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General practitioners' prescribing patterns for the elderly in a province of Iran

Authors

  • Hadi Ghadimi,

    Corresponding author
    1. Department of Public Health Sciences, Division of Global Health (IHCAR), Karolinska Institutet, Stockholm, Sweden
    • Department of Public Health Sciences, Division of Global Health (IHCAR), Karolinska Institutet, Nobels väg 9, 17177 Stockholm, Sweden.
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  • Hamideh M. Esmaily,

    1. Department of Public Health Sciences, Division of Global Health (IHCAR), Karolinska Institutet, Stockholm, Sweden
    2. National Public Health Management Center (NPMC) and Educational Development Center (EDC), Tabriz University of Medical Sciences, Tabriz, Iran
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  • Rolf Wahlstrom

    1. Department of Public Health Sciences, Division of Global Health (IHCAR), Karolinska Institutet, Stockholm, Sweden
    2. Department of Public Health and Caring Sciences, Family Medicine and Epidemiology, Uppsala University, Uppsala, Sweden
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  • The research was conducted at Tabriz University of Medical Sciences, Iran and Karolinska Institutet, Sweden.

ABSTRACT

Purpose

To determine prescribing patterns by general physicians working in primary care (GPs) in Iran for the elderly and the prevalence of inappropriate prescribing.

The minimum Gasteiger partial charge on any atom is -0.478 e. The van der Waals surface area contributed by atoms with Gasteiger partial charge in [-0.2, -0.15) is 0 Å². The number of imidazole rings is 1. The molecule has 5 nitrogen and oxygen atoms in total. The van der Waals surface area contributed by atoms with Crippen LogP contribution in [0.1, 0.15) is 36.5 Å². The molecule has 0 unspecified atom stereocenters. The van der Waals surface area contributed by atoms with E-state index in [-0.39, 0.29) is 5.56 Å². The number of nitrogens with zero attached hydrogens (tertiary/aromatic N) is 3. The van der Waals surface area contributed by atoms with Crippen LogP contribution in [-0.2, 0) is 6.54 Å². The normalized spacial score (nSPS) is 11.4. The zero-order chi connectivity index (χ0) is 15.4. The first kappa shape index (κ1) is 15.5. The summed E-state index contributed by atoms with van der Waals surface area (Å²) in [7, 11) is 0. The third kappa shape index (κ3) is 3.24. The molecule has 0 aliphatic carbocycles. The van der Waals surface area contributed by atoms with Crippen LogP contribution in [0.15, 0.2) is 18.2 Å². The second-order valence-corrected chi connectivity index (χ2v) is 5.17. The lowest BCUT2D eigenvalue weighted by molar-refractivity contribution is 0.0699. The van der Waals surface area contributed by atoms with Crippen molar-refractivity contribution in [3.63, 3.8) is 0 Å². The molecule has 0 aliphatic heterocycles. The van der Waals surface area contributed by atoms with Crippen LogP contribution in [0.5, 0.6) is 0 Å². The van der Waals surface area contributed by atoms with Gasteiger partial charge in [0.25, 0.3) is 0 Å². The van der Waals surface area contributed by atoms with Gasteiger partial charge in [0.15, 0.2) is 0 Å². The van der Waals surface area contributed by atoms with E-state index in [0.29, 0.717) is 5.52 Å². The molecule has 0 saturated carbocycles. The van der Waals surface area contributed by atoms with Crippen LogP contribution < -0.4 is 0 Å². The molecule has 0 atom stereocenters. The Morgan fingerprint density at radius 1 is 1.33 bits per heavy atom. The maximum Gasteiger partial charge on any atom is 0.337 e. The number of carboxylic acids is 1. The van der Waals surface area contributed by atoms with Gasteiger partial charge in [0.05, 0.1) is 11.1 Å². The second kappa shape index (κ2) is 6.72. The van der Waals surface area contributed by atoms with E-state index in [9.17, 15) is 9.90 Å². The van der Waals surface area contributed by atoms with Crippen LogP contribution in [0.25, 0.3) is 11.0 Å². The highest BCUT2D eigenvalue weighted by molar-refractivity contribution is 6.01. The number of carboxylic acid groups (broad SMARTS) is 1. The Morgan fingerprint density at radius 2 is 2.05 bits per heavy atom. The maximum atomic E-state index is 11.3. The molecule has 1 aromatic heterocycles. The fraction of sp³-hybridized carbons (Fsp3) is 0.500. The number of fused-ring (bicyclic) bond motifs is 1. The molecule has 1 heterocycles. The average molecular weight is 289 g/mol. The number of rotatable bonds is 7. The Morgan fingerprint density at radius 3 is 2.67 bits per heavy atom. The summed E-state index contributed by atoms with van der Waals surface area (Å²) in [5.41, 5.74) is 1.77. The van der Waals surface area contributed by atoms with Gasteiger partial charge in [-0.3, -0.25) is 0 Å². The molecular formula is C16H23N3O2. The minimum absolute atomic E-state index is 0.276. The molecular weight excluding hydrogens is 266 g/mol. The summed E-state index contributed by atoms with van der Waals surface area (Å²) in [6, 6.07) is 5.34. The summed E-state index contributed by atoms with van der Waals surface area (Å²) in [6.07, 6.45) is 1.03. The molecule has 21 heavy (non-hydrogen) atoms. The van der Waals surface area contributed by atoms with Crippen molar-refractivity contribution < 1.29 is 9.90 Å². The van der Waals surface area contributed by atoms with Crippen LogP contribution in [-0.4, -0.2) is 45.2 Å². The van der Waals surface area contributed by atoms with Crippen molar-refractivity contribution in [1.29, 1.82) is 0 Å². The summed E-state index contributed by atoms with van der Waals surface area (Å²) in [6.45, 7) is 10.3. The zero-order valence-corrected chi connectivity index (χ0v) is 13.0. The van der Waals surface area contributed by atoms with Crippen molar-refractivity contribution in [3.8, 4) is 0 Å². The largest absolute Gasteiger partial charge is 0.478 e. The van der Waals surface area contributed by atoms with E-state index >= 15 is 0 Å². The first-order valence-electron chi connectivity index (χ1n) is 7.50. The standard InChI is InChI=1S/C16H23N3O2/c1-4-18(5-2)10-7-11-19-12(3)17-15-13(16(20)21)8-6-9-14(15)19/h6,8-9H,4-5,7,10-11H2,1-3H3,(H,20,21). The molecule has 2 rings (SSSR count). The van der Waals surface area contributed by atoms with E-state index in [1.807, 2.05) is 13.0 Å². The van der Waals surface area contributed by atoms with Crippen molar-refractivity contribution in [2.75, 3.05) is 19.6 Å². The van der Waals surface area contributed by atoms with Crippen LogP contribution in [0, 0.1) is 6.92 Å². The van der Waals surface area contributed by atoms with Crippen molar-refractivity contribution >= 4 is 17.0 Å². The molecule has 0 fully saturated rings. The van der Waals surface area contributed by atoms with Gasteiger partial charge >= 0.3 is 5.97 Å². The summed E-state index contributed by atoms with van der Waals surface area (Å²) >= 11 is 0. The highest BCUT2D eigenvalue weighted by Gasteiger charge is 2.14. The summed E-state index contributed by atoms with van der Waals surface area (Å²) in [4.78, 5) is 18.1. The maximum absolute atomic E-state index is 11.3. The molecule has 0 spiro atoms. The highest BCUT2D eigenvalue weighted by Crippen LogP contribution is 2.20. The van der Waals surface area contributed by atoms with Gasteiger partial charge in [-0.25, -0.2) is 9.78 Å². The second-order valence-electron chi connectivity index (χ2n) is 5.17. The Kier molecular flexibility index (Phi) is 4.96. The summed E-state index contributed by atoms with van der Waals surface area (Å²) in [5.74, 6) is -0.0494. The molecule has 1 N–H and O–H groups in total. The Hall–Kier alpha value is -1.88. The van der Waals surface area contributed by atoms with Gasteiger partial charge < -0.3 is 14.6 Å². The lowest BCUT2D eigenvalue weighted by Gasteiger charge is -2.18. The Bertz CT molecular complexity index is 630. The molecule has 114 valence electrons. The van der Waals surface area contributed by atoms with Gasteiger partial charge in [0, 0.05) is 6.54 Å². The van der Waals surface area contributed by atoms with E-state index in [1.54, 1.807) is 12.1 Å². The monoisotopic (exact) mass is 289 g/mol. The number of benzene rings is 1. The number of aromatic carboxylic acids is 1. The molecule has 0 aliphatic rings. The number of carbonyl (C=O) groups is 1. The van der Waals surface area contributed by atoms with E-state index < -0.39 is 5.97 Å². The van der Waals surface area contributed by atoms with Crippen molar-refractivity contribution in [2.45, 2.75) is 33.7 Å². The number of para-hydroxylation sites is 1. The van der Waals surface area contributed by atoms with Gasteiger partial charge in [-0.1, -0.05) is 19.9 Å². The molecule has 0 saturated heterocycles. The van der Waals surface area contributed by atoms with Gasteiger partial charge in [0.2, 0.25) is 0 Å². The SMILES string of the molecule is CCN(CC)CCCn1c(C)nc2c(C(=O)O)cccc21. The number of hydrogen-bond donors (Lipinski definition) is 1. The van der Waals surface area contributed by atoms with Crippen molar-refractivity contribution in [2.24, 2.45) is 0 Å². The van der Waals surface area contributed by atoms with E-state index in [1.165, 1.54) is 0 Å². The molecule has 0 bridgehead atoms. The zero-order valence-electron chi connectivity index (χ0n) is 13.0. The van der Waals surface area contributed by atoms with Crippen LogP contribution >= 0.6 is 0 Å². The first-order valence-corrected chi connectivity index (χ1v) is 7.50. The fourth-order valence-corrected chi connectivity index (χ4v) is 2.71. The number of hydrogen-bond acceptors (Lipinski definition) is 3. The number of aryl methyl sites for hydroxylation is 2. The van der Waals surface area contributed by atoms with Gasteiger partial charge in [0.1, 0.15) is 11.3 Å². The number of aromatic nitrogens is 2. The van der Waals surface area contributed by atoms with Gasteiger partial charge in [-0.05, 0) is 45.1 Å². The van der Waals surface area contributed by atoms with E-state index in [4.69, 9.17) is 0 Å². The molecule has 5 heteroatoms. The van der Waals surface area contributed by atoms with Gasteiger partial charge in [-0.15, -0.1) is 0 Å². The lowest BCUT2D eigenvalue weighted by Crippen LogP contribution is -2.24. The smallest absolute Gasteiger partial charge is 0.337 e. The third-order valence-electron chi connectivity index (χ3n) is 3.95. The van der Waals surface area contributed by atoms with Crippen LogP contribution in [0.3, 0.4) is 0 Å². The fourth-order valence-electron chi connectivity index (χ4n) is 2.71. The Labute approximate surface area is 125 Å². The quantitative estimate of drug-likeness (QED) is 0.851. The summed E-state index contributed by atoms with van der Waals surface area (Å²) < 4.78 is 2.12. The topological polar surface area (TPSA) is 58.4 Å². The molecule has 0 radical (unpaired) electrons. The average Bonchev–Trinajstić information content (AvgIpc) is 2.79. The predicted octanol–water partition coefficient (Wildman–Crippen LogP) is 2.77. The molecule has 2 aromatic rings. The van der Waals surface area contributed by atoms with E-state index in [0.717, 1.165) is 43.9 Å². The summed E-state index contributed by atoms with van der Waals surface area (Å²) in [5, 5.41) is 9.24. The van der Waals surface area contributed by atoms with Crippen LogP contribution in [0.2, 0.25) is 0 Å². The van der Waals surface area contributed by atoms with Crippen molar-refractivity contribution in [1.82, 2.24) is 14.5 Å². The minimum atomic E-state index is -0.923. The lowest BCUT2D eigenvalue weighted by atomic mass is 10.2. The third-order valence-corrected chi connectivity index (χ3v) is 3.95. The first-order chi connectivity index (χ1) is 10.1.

Methods

We collected information about prescribed medicines for 10% of patients in primary care aged 65 years or above in six cities in one province during two separate months 1 year apart. Inappropriate prescribing was determined using Beers criteria, excluding diagnosis-related medications. The WHO indicators for appropriateness of prescribing in general practice and drug–drug interactions (DDIs) were also assessed.

Results

A total of 2041 patients were studied (mean age 73 years, 56% were women). Drugs for the alimentary system (20%), nervous system (15%), cardiovascular system (14%), and anti-infectives (12%) were most frequently prescribed. Almost all drugs (96%) were prescribed by generic names. Thirty percent of patients received at least one inappropriate drug (27% for men; 33% for women), whereof 94% were categorized as high risk for adverse effects. Indomethacin, diphenhydramine, and methocarbamol were the most common inappropriate medications. The average number of drugs per patient was 4.4 (4.2 for men; 4.5 for women). Forty-four percent of patients received five or more drugs. Antibiotics and injections were prescribed in 39 and 55% of all patients, respectively. Clinically relevant DDIs were observed for 14% of the patients.

Conclusion

Our findings call for further interventions aiming at educating GPs to reduce potential errors. National drug policies and prescribing guidelines should be implemented to address the problem of inappropriate drug usage among the elderly. Copyright © 2011 John Wiley & Sons, Ltd.

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